• Soften your butter thoroughly, then add your other pattern ingredients. Mix until just combined, it will be the consistency of cake mixture. Split into as many colours as you want to use, and colour accordingly. Place your batter into separate piping bags either fitted with piping nozzles suited to writing (no. 2) or snip a tiny hole at the end of each bag. Pipe the outlines of your pattern, then freeze the sheet for 20 minutes. Once chilled, fill in your pattern and freeze again whilst you make your cake mixture. See my note below.
  • To make the cake, first, preheat your oven to 180C/350F. Sift your dry ingredients and set aside. Place eggs and sugar in a large bowl and beat for a few minutes until paler in colour and slightly fluffy. Add in the vanilla and pumpkin puree and mix until just combined. Carefully add in your dry ingredients and fold together to combine. Remember to be gentle with this step so you don’t lose the air you’ve whipped into your eggs previously.
  • Take your swiss roll tin out of the freezer, and gingerly pour over your cake mixture, easing it into the corners of your tin. Gently level the top, then bake for 13-15 minutes until lightly coloured and just springy to touch.
  • While your cake is in the oven, lay out a clean tea towel on your work surface and dust with icing sugar. When your cake comes out of the oven, immediately turn it out onto a cooling rack, remove the baking paper from the bottom, then turn onto your prepared tea towel. Working quickly, roll your cake up in your tea towel into a tight roll, then leave to cool.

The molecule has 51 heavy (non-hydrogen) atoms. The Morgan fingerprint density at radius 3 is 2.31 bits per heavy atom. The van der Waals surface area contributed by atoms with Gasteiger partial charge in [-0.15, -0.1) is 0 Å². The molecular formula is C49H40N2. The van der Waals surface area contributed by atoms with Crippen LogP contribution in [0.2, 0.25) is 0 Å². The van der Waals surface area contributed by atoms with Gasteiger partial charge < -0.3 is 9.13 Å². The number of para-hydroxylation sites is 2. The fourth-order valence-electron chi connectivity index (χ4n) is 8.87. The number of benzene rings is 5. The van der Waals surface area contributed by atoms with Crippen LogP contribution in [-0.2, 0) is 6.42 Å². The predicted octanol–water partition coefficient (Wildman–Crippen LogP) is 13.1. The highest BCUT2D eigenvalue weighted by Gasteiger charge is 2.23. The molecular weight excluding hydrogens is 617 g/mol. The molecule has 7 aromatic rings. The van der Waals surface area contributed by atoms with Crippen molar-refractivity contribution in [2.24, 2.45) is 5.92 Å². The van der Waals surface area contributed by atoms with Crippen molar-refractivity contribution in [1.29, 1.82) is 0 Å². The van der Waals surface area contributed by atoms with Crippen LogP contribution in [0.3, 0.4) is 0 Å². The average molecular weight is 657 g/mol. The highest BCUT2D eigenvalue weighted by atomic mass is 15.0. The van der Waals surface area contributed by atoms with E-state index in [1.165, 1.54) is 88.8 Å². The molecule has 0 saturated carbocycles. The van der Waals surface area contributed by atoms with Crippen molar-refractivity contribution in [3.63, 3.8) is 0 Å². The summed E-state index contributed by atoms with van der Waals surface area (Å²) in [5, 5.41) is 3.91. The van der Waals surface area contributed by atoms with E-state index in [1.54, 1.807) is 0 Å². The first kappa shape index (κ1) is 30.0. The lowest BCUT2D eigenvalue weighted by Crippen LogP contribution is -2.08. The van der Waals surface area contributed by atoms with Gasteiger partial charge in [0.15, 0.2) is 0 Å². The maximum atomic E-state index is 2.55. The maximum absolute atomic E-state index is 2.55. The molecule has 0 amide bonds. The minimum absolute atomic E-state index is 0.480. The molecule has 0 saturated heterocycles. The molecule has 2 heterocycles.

• Once your cake is cool, it’s time to make the icing! Soften your butter, then add in your cream cheese and beat together until well combined and fluffy, about one minute. Add in all the spices and 220g (1½ cups) icing sugar and mix to combine. Add in more icing sugar if needed to get to the desired consistency. Once completely mixed, turn your mixer onto high and beat for a couple of minutes until light and fluffy. This will make it easier to spread the icing over your cake!
  • Unroll your cake, then spread out the icing evenly over it. Don’t worry about going right to the edge, you’ll be trimming the ends off before you serve it so it looks neater. Re-roll your cake tightly, then wrap your cake in cling film and chill for at least an hour before serving.

Recipe Video

Notes

  • I always use gel food colouring, as it gives a more concentrated colour and doesn’t affect texture of mixtures. Here, I used sugarflair colours Melon (yellow), Tangerine (orange), Christmas Red (red) and Chocolate (brown).
  • Remember your pattern needs to be done “backwards”. In other words, anything you want visible on the outside of the cake needs to be piped on first, and the filling in of the pattern done at the second piping stage. It’s important to do it in stages, or you’ll end up with a big blob of coloured mess for your pattern!
  • Chilling your finished cake before serving is really important as it allows the icing to firm up. This means your slices will remain as beautiful round spirals and not flatten as you cut them!

One Comment

  1. Fiona Renwick

    Lucky enough to be given a taster. The spices are so warm and comforting and the filling helps to lighten the sponge even more.